On Wednesday night I’ll be discussing Hebrews 6:4-6 with my class at church. In this, I’ll draw lines from Hebrews 5:9 to 6:1 to 6:4-6 to 10:26-27, from each of those to other connections, all building toward an understanding of this difficult passage. I’ll post about it when the class is over. I don’t really have time to do it justice today.

What I want to emphasize is that studying the structure of the literary work one is studying is critical, and is more critical when it comes from a time and place that is not yours.

Literal Problems, Literally

Literal Problems, Literally

I found Should we read the Bible literally via Facebook, and want to commend it to my readers. I can’t tell for sure, but I suspect the writer is perhaps more conservative than I am, yet he makes many points I frequently try to make. I think he may be a bit too optimistic on the hope of recovering the word “literal” from popular abuse.

I’ve often said that if I could take one saying away from Christian conservatives it would be, “The Bible plainly teaches …” Our frequent disagreements as Christians seem to challenge that idea. It’s always possible that the teaching is plain and we just want to work around it, but who has the right view and who’s working around? It would be better to just bring forth the arguments in favor and let someone else decide how plain it is.

On the other hand, the phrase (regarding the Bible) that I’d most like to take from liberals is “We don’t take that literally.” The problem is, how do you take it? The meaning of the word “literally” is “literally” not that settled. Biblical scholars and theologians use it differently than the general population. So whether you’re telling someone to take it literally or not, the odds are they’re going to understand it differently.

For example, I regard Genesis 1 as never having been written with the intention of developing a sequential, historical, scientific view of origins. Rather, it speaks in the context of its current cosmology and gives God’s role in creation. Contemporary readers would likely have perceived it in those senses, but there’s no necessity that one do so, and the elements the stories are trying to convey are not harmed by changing chronology or method of creation. (In my view, at least!) I do not doubt the reality of God’s action. Is that literal or not? It’s a bit more difficult to answer that question than the example of calming the sea in the referenced article. But that’s why I suggest that “not literal” is also not helpful.

What we have to do is specify how we do read the text. For example, I read Genesis 1:1-2:4a as liturgy and the rest of Genesis 2-3 as myth, in the best sense of that word. “Myth” frequently becomes a synonym for “not true” when, in terms of literature, it speaks to the foundational function of a story in a society. A myth might not be a true story, in the sense of narrative history (we often use “literal” here), but it also might be. Historical events do become myths in functional terms.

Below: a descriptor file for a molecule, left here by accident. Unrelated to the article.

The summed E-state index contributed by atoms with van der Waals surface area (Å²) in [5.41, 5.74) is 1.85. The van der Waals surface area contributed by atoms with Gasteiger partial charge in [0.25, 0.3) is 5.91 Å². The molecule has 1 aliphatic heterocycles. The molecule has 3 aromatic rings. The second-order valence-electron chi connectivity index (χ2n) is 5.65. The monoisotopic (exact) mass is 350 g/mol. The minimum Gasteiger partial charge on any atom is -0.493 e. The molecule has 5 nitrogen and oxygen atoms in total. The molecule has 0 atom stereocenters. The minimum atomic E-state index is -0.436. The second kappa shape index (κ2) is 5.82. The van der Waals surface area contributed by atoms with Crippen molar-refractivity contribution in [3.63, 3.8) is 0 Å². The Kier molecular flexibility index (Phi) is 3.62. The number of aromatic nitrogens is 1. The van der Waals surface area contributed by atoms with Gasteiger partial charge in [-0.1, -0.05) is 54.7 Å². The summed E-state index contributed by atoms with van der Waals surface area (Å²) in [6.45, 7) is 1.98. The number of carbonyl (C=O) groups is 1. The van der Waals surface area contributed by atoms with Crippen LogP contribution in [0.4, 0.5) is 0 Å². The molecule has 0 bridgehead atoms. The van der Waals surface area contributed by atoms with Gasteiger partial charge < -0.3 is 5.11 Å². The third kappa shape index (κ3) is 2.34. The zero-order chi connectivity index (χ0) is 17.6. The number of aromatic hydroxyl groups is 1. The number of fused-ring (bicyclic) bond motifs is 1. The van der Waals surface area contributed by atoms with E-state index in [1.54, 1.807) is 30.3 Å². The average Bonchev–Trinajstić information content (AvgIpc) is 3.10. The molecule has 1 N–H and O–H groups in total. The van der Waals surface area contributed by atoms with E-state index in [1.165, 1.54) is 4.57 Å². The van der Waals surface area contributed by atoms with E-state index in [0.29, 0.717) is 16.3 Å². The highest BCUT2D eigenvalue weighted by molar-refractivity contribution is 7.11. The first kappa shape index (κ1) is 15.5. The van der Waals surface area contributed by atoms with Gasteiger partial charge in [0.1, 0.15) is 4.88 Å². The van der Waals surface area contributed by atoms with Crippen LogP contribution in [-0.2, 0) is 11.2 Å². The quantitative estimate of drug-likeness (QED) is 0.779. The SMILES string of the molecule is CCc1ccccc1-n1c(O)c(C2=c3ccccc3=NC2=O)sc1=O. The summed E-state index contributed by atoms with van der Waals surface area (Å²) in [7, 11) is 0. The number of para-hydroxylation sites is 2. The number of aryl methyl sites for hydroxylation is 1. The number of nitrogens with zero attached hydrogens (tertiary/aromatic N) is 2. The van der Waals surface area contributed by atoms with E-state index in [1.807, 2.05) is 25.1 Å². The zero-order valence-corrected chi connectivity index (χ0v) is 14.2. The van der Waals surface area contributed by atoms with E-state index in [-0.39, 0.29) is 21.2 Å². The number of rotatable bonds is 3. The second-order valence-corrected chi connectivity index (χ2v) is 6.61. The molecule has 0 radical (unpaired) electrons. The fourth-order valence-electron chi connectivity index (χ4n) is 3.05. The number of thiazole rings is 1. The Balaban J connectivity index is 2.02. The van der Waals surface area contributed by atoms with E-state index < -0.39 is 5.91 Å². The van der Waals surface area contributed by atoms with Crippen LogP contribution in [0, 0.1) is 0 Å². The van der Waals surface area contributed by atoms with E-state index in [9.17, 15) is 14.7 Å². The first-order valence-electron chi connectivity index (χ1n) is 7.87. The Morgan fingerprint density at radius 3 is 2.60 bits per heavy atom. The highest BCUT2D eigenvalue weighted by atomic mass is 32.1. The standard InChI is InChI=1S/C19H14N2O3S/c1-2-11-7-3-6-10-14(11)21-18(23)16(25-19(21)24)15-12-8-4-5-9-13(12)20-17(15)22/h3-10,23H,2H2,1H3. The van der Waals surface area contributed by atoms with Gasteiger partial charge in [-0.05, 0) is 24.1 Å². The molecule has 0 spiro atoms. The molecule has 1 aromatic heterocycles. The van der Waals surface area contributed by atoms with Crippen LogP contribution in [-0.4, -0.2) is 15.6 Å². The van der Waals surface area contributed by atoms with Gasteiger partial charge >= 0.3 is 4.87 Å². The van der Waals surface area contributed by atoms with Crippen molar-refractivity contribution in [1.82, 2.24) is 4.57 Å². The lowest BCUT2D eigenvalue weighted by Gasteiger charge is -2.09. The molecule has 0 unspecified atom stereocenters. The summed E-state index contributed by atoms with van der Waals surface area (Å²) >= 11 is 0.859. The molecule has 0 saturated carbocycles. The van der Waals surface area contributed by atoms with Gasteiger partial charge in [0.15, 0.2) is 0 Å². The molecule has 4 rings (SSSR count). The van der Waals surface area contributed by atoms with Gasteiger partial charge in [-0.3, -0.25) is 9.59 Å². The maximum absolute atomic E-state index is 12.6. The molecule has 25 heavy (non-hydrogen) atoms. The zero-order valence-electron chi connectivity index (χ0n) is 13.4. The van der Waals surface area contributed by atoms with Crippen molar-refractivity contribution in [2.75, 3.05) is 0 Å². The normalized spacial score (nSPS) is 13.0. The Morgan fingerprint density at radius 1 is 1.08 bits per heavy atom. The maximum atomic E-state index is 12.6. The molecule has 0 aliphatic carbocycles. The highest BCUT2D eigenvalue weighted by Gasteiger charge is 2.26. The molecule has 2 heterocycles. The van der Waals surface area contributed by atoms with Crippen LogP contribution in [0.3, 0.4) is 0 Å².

Ian Paul makes that point in the referenced article with regard to the story of calming the sea. There is extended meaning. One can take the sea and the boat allegorically, but the allegorical meaning is built, for many at least, on the idea that the underlying story really happened. I would disagree that one can’t get allegorical meaning if one doesn’t take the story as historically real, but there would be a difference in that meaning.

All of which simply leads back to the first point. We need to be careful with our use of language. I think that too many Bible students use their own definition of literal, by which I mean the one understood by most Bible scholars, and tell people they should interpret the Bible literally. People in turn believe they are being told to make the Bible concretely applicable no matter what. Which problem is not helped when someone like Tim LaHaye says to take the Bible literally if at all possible, and then applies it by making all the symbols of Revelation apply in a concrete sense to future physical events. Some of the words in Revelation do refer to such things. Others refer to spiritual things. There is a variety of usage. It’s a vision; expect some variety in the author’s (and Vision-givers) intent.

Most importantly, try to be aware of how you are taking a passage. Literal/figurative is not adequate. What type of figure is it? What time of reality does it reference?

In answering those questions, you may well discover why I so dislike hearing that “the Bible plainly teaches.”

Of Hermeneutics and Annoyance

Of Hermeneutics and Annoyance

I tend to harp on hermeneutics. Sometimes that’s precisely what people want me to do. Groups that have me back to speak twice, at least, are generally happy with that topic. But others find it annoying, pedantic, and perhaps intellectually snobbish! “Why can’t we just read our Bibles and get on with it?” they ask. Or “Quit making it so complicated!”